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Cocaine falls into oblivion during volitional initiation of choice trials
Univ Poitiers, France.
Linköping University, Department of Biomedical and Clinical Sciences, Center for Social and Affective Neuroscience. Linköping University, Faculty of Medicine and Health Sciences.ORCID iD: 0000-0002-5615-2973
Univ Bordeaux, France; Inst Neurosci Cognit & Integrat Aquitaine, France.
Univ Bordeaux, France; Inst Neurosci Cognit & Integrat Aquitaine, France.
2022 (English)In: Addiction Biology, ISSN 1355-6215, E-ISSN 1369-1600, Vol. 27, no 6, article id e13235Article in journal (Refereed) Published
Abstract [en]

When facing a choice, most animals quit drugs in favour of a variety of nondrug alternatives. We recently found, rather unexpectedly, that choice of the nondrug alternative is in fact inflexible and habitual. One possible contributing factor to habitual choice is the intermittency and uncontrollability of choice trials in previous studies. Here, we asked whether and to what extent volitional control over the occurrence of choice trials could change animals preference by preventing habitual choice. To do so, rats were trained to nosepoke in a hole to trigger the presentation of two operant levers: one associated with cocaine, the other with saccharin. Rats were then free to choose among the two levers to obtain the corresponding reward, after which both levers retracted until rats self-initiated the next choice trial. Overall, we found that volitional control over choice trials did not change preference. Most rats preferred saccharin over cocaine and selected this option almost exclusively. Intriguingly, after repeated choice and consumption of saccharin, rats transiently lost interest in this option (i.e., due to sensory-specific satiety), but they did not switch to cocaine, preferring instead to pause during long periods of time before reinitiating a choice trial for saccharin. This finding suggests that during volitional initiation of a choice trial, rats fail to consider cocaine as an option. We discuss a possible associative mechanism to explain this perplexing behaviour.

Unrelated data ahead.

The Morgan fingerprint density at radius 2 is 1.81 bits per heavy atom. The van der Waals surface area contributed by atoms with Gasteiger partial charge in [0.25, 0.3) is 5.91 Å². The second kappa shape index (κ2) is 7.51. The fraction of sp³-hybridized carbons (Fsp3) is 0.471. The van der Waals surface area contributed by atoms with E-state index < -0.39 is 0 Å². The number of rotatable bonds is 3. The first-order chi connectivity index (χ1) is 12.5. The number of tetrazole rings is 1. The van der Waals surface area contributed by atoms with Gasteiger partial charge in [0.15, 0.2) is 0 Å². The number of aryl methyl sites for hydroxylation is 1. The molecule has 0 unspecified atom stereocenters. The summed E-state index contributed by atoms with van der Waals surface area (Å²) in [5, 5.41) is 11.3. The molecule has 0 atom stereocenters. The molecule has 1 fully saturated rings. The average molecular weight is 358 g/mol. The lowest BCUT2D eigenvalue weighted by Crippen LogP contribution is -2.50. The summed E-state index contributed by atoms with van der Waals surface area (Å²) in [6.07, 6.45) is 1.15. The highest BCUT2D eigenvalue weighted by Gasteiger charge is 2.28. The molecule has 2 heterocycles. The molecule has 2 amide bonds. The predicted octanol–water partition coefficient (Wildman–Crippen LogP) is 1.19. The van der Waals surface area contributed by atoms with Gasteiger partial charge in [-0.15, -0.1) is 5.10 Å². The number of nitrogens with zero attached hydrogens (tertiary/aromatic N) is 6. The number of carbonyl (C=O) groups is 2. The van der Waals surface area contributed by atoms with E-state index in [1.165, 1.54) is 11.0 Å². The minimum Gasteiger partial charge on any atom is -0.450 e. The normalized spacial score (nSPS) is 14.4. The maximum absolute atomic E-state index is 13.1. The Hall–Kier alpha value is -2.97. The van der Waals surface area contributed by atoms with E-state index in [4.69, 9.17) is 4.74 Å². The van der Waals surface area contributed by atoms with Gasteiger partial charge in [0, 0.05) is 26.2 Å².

Place, publisher, year, edition, pages
WILEY , 2022. Vol. 27, no 6, article id e13235
Keywords [en]
addiction; choice; self-administration
National Category
Neurosciences
Identifiers
URN: urn:nbn:se:liu:diva-189299DOI: 10.1111/adb.13235ISI: 000863629000001OAI: oai:DiVA.org:liu-189299DiVA, id: diva2:1704516
Note

Funding Agencies|French Research Council (CNRS); Universite de Bordeaux; French National Agency [ANR2010-BLAN-1404-01]; Ministere de lEnseignement Superieur et de la Recherche (MESR)

Available from: 2022-10-18 Created: 2022-10-18 Last updated: 2022-10-18

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